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September 25, 2020 3 min read

Diet culture has shifted our view of what it means to be healthy 

#1: Stop guilt-tripping yourself over your eating choices

Within this diet culture there is a never ending competition among diets making us chase one and then another until we've exhausted all our options. The same way that we get sucked into consumerism, thinking we always need more things, newer things, and that we need to constantly replace the old with the new, diet culture today feeds into a similar mindset: more chasing diets, more rigidness, more rules to follow and changing ourselves to fit into a particular structure, and if we don't, we find ourselves guilt-tripping over our "mistakes."

#2 - Real change starts by accepting your body first

We also create a false image of how we should look, which damages and distorts a healthy view of our body. Aspiring to look a certain way, that fits your frame and your body-type is perfectly acceptable, and how we look definitely influences how we feel, however, the change should start inward. We reap lasting change when we start questioning our relationship with food- is it healthy? Or do you find yourself fighting with yourself about what you should and should not eat?

#3 - Have a healthy level of freedom with your eating choices

Changing the way we feel about ourselves first and shifting our mindset about what it really means to be healthy sets a good relationship and strong foundation to begin making those changes. It is important to feel you have freedom in your eating choices. When you do this, your body will start listening and transforming because you are not going against what it asks. 


Diet culture has taught us to be anxious about food and it has ruined our relationship with the most enjoyable part about life, eating! Eating should be about fulfillment, satisfaction and happiness. It's a fundamental part of life and constantly fighting with food is detrimental for your long-term well being. It can lead to eating disorders and other psychological and hormonal imbalances. And it certainly doesn't help with weight loss if that is your goal.

#4 - Let your goal be ultimately following your intuition with food

The reality is that everyone needs to find their own balanced way of eating to maintain good health. It's about what makes that person feel healthy and whole, even if it means "breaking rules" at times. Why copy what everyone else is doing?First understand the basics and take the time to experiment. Once you achieve eating by way of your own intuition, the rules and eating standards begin to fade and you will find yourself making more acceptable and conscious choices. Of course, results require work and dedication and a time investment on your end, but this work should feel good and the process should be smooth.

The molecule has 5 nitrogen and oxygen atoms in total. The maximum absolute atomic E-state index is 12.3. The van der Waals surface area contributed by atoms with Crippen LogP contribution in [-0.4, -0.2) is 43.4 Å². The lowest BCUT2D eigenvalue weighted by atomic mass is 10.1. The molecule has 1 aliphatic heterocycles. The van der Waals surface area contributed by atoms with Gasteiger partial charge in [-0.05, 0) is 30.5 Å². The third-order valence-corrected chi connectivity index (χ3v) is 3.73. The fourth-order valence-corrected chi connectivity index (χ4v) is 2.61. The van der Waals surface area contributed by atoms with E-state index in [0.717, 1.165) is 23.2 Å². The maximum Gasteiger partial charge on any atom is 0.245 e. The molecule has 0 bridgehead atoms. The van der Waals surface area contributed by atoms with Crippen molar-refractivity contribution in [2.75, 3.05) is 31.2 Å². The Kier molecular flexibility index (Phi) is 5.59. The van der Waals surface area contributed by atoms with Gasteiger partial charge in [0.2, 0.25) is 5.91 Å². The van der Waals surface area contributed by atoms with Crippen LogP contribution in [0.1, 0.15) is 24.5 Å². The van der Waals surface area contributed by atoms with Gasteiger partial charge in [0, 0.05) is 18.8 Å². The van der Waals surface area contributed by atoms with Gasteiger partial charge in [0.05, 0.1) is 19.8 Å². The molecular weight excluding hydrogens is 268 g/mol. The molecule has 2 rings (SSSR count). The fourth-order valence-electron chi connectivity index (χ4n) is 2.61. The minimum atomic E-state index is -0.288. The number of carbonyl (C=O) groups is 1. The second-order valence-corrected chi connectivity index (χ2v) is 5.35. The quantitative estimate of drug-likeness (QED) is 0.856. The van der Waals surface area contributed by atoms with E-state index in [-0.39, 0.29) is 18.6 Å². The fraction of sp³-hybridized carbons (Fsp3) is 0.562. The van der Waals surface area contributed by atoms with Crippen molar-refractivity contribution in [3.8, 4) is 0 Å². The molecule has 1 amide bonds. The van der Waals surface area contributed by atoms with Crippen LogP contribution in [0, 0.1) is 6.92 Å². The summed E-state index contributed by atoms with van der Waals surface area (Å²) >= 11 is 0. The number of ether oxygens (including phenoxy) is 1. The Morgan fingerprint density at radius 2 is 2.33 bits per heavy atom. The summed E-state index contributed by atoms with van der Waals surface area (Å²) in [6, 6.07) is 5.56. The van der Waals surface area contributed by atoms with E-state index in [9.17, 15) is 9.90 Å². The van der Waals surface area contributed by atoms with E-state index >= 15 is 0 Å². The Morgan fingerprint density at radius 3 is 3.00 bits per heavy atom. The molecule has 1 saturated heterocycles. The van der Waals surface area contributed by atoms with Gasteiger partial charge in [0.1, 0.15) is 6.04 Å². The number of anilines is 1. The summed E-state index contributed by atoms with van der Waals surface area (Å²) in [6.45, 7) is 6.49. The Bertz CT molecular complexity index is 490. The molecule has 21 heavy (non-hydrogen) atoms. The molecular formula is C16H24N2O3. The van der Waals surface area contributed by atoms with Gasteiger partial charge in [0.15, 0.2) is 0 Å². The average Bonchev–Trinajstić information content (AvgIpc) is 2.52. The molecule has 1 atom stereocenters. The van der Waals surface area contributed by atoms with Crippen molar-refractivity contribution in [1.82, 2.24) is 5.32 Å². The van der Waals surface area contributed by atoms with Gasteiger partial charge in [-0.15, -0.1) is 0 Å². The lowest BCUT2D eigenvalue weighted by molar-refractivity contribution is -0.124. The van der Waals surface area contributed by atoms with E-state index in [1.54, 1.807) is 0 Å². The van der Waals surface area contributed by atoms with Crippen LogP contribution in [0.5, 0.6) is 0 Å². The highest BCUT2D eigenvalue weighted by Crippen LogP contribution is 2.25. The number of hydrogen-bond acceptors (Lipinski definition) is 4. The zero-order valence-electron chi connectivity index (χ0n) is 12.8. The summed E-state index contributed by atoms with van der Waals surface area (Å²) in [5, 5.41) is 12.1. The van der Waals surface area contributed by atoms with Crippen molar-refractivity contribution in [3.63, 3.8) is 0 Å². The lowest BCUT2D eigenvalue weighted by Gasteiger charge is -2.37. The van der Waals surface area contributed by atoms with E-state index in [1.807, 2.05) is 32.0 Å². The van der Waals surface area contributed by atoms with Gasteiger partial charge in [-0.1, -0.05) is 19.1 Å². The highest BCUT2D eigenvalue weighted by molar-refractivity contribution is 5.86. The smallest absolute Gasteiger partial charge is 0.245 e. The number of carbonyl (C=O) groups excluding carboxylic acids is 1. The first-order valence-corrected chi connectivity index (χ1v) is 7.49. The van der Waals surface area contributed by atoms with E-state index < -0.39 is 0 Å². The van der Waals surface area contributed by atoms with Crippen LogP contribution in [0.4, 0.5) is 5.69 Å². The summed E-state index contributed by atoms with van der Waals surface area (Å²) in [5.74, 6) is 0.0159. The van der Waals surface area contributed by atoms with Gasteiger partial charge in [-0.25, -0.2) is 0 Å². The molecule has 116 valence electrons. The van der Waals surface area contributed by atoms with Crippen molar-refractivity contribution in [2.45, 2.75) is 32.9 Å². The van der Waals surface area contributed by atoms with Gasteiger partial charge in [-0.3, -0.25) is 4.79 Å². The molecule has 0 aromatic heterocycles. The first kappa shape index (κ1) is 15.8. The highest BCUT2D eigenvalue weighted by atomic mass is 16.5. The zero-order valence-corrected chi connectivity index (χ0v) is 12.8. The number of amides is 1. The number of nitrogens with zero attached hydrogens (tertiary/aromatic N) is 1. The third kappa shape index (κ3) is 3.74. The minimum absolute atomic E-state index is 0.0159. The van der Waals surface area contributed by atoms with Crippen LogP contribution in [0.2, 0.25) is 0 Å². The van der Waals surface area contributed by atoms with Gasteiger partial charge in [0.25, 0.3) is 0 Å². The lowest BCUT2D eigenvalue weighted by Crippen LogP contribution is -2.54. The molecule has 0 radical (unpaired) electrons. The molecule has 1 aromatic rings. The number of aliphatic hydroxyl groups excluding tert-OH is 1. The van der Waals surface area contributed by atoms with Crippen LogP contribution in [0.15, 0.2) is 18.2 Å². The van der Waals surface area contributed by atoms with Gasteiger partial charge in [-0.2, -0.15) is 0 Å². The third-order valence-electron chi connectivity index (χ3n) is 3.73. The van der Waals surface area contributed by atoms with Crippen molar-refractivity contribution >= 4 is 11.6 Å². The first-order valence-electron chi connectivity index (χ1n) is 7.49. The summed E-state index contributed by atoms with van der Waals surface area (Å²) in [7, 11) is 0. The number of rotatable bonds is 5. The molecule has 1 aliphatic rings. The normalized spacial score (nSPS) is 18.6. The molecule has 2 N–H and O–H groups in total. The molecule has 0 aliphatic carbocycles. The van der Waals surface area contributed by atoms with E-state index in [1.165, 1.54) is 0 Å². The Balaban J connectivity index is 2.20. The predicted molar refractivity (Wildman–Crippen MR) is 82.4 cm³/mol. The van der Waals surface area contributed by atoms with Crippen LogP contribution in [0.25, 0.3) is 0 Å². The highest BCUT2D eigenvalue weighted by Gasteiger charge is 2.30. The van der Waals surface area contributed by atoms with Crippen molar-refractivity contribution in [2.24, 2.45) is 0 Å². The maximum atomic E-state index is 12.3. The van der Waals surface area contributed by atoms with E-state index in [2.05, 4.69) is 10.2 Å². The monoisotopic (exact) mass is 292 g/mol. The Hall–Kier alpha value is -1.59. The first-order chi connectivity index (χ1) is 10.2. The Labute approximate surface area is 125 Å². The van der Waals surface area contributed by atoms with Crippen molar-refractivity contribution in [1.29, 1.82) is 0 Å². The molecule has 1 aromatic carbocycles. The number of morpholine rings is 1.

#5 - Nutrition is a language of your body: get to know yours !

Nutrition is a language of your own body. It has an inner awareness that is learned. Wellness isn't about very specific things to eat, but having knowledge of food and wisdom about how it works in harmony with your body and mind. You should feel happy and energetic with the changes you make along the way.

If you want to do this and don't know where to start, find a coach that can guide and teach you how to achieve mindful eating practices for the rest of your life without ever having to bounce around from diet to diet again. It's time to truly learn your body and be in sync with your nutritional needs.

#6 - You have control over food, not food over you

So how do you break free from all the things that the media and others have fed us over the past decade about food? First of all, its about having acceptance of your own body, its about self-love, and compassion for yourself. It's also about being grateful for food itself and appreciating the pleasure we feel from eating. It is a blessing to savor food you like, and mindful eating helps you realize that you have control over food, food doesn't have control over you.